Speaking of numbers, the swampy side of the Eldrazi isn't just about all-out attacks:

The Endless Hordes

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One of my favorite token tricks is Beastmaster Ascension, a decidedly un-Eldrazi card from Zendikar. What tips the scales here is how wide the Eldrazi army can really become. Swarm Surge is a familiar tool for the colorless Eldrazi, but it's the powerful abilities of Catacomb Sifter and Smothering Abomination that turn this deck into a marching machine.

Bone Splinters and the Abomination transform Blisterpods and Carrier Thralls into Scions, fueling Deathless Behemoth or the eventual Dread Defiler. Also joining from Oath of the Gatewatch are Scion Summoners, the modern descendant of Nest Invader. With Brood Butcher to pull up as well, From Beyond doesn't just serve as a font of Eldrazi Scions but as access to the toolkit of different Eldrazi that can end the game for us.

But there's one setup for the Eldrazi that relies on the non-Eldrazi to make a spash:

Red-Green Eldrazi Ramp

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Grand Prix Quebec City finalist Jake Mondello was one of several players working on this type of ramp deck early in Battle for Zendikar Standard. The green-based deck quickly ramped into Ulamog, the Ceaseless Hunger, but it often buckled to faster aggressive decks. Ugin, the Spirit Dragon was one way to stymie the opponents quicker on the draw, and Oath of the Gatewatch provides another powerful tool in Kozilek's Return. Its first hit, when cast, delays most tokens and other aggressive decks, while its when-you-cast-your-fatty trigger means you reset again, later, when Siege Rhinos have arrived.

Buying time and clearing away the battlefield means Ulamog is all the deadlier—now exiling the biggest creatures or planeswalkers left behind—and the option to pull out Kozilek, the Great Distortion means refilling your hand happens in an instant as well. Once a deck that could be outrun and carefully exhausted of threats, Eldrazi Ramp is poised to reshape the reality of the format.

Kozilek has a way of doing that.

And Then There Were 99

As someone that plays Commander as often as Draft, I couldn't help but take a moment to point out one of the biggest ways to play with Eldrazi is getting a whole lot easier. Wastes have arrived, and they change everything about colorless Commander decks.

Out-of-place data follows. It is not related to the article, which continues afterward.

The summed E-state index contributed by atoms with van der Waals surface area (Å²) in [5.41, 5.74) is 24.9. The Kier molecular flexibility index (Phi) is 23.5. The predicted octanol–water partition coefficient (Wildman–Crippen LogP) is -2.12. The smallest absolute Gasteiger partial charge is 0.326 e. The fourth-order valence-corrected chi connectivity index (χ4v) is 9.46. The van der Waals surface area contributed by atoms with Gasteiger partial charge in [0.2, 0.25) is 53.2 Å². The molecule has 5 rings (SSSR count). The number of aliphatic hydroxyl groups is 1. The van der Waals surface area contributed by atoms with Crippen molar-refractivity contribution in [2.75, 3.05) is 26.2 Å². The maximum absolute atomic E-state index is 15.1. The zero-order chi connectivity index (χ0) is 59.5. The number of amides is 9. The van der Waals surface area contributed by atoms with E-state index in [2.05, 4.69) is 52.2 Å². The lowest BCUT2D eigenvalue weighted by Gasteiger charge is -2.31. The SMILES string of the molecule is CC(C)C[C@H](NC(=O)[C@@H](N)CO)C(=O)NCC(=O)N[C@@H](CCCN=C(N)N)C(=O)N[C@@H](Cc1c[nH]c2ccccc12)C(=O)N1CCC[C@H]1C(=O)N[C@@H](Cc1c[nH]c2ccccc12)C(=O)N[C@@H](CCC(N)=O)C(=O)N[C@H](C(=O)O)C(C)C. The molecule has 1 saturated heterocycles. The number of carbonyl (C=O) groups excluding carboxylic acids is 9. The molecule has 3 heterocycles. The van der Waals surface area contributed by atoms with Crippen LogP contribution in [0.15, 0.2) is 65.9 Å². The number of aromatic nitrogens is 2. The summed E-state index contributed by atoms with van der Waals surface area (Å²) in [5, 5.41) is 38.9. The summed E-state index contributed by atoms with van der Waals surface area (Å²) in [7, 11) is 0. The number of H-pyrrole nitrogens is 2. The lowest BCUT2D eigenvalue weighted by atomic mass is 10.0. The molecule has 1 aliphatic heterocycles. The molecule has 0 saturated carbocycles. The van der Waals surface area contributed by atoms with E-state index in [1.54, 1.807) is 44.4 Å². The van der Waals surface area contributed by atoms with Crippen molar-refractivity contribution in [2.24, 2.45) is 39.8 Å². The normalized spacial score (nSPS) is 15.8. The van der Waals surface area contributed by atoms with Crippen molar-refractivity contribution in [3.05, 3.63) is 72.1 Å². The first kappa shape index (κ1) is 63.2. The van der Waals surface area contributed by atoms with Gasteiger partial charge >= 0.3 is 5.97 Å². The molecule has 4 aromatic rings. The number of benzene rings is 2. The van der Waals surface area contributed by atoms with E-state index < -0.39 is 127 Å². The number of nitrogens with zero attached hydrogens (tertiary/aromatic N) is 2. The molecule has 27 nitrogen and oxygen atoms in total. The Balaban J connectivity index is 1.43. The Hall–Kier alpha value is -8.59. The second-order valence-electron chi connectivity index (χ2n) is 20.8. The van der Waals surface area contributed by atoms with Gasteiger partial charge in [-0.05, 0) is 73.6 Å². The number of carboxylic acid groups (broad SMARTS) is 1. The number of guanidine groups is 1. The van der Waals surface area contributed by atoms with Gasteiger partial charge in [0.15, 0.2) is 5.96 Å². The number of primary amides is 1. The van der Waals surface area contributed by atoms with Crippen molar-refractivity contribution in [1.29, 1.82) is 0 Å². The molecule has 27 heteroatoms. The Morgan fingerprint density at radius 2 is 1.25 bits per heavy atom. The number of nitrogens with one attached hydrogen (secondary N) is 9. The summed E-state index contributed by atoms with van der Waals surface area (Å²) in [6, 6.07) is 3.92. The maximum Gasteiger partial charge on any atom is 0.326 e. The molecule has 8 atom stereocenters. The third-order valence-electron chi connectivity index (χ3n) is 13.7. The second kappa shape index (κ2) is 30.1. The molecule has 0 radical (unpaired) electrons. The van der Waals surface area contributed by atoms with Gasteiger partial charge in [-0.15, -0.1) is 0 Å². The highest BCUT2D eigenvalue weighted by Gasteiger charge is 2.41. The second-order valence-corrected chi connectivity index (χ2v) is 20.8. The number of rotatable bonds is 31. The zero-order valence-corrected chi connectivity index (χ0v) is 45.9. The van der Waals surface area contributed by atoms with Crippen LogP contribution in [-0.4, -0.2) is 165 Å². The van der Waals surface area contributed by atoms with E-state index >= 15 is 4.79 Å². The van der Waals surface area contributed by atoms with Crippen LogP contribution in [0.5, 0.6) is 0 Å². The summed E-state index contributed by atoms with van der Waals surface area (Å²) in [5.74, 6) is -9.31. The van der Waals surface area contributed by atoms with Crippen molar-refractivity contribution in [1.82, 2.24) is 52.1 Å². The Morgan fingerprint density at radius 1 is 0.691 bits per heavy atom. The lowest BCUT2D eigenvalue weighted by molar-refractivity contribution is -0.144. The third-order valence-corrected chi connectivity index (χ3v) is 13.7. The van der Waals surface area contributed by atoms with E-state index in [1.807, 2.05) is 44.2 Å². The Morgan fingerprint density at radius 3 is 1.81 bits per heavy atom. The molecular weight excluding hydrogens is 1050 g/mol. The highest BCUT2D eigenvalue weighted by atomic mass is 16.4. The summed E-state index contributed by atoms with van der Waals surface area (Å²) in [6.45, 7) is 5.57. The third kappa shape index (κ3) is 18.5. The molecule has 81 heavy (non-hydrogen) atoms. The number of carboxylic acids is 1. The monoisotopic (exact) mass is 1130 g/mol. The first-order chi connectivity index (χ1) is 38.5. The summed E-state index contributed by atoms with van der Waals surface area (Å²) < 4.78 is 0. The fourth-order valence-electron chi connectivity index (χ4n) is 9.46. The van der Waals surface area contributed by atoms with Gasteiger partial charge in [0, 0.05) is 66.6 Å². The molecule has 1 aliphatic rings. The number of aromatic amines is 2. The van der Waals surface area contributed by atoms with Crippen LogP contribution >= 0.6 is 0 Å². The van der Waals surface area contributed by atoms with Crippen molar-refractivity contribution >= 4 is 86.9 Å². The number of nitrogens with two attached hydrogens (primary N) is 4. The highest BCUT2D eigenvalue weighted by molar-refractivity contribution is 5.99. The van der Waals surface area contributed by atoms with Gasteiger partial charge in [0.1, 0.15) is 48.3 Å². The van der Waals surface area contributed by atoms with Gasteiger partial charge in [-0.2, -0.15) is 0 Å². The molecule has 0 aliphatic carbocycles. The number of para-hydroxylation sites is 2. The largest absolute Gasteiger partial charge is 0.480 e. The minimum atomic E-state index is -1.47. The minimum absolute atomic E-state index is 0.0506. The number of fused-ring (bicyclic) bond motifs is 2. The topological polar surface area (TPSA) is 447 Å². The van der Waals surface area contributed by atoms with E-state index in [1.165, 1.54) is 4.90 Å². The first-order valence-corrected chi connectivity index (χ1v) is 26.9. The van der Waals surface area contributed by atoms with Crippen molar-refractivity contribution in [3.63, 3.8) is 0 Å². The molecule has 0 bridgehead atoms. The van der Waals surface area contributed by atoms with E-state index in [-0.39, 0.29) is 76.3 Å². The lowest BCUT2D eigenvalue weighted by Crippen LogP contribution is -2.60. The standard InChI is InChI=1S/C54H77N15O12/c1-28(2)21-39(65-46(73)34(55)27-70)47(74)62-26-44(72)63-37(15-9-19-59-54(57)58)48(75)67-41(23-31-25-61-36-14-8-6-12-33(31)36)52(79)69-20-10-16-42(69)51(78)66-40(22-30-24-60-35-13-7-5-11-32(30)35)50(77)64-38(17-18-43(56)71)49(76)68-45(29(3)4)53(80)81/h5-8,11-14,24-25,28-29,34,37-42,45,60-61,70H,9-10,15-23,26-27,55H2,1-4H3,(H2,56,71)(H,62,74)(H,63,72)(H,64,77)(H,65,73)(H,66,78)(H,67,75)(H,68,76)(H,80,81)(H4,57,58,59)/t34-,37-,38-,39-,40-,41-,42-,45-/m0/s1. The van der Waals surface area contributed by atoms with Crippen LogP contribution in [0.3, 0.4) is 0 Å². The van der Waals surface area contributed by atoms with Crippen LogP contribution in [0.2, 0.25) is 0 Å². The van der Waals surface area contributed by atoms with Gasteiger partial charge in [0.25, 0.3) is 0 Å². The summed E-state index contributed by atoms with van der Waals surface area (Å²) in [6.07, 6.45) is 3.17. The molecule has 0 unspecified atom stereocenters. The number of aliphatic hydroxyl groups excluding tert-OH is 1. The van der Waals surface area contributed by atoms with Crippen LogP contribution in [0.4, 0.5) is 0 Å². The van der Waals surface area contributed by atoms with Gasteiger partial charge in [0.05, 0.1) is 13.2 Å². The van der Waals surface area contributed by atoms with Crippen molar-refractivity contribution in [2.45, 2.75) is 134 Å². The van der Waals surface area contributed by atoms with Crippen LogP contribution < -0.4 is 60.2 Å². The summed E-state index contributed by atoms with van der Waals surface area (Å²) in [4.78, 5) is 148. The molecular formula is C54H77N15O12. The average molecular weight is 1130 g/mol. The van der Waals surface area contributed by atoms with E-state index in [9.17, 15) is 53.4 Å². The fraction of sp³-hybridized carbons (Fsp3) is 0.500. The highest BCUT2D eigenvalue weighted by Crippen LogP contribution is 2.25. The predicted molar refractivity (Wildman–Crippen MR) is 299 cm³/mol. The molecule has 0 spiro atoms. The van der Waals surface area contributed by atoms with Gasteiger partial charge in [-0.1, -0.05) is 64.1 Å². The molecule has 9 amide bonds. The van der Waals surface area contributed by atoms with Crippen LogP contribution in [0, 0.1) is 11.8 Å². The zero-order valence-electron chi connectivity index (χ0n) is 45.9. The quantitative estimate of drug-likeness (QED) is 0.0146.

I've wanted to build an Ulamog, the Ceaseless Hunger deck for some time, but the daunting task of pulling together 40 colorless lands (give or take a few) and the disappointment of missing out on tools such as Evolving Wilds and Sword of the Animist made it a frustration I ultimately avoided. Oath of the Gatewatch solved so much of the issue.

  • Instant tricks? Spatial Contortion is here, joining Not of This World, Titan's Presence, and Scour from Existence.
  • Multiplayer value? Endbringer echoes things like Prophet of Kruphix and Seedborn Muse, untapping on every player's turn for your own benefit.
  • Control? All Is Dust, Gruesome Slaughter, Oblivion Stone, Perilous Vault, Nevinyrral's Disk, and more are there alongside a myriad of ways to draw cards.
  • Threats? Walker of the Wastes thrives when you want to play 20 copies of Wastes, growing every time you bring out another. Oh, and I guess the four different legal Eldrazi titan cards—commander or not—hanging around are pretty good too. (Just don't try to play Emrakul, the Aeons Torn—it's banned in Commander!)
  • Lands? Mirrorpool makes any Eldrazi threat of yours double on demand. Ruins of Oran-Rief and Sea Gate Wreckage are exactly the kind of cards that shine brightest in a colorless deck.

And that's all the tip of the Eldrazi iceberg. Whether you're planning a 100-card pile or making your final picks for a Standard debut, the Eldrazi are here no matter which way you play. The Allies of Zendikar may be angling for final triumph, but the games you enter are your own stories to tell.

Make sure the villains aren't forgotten.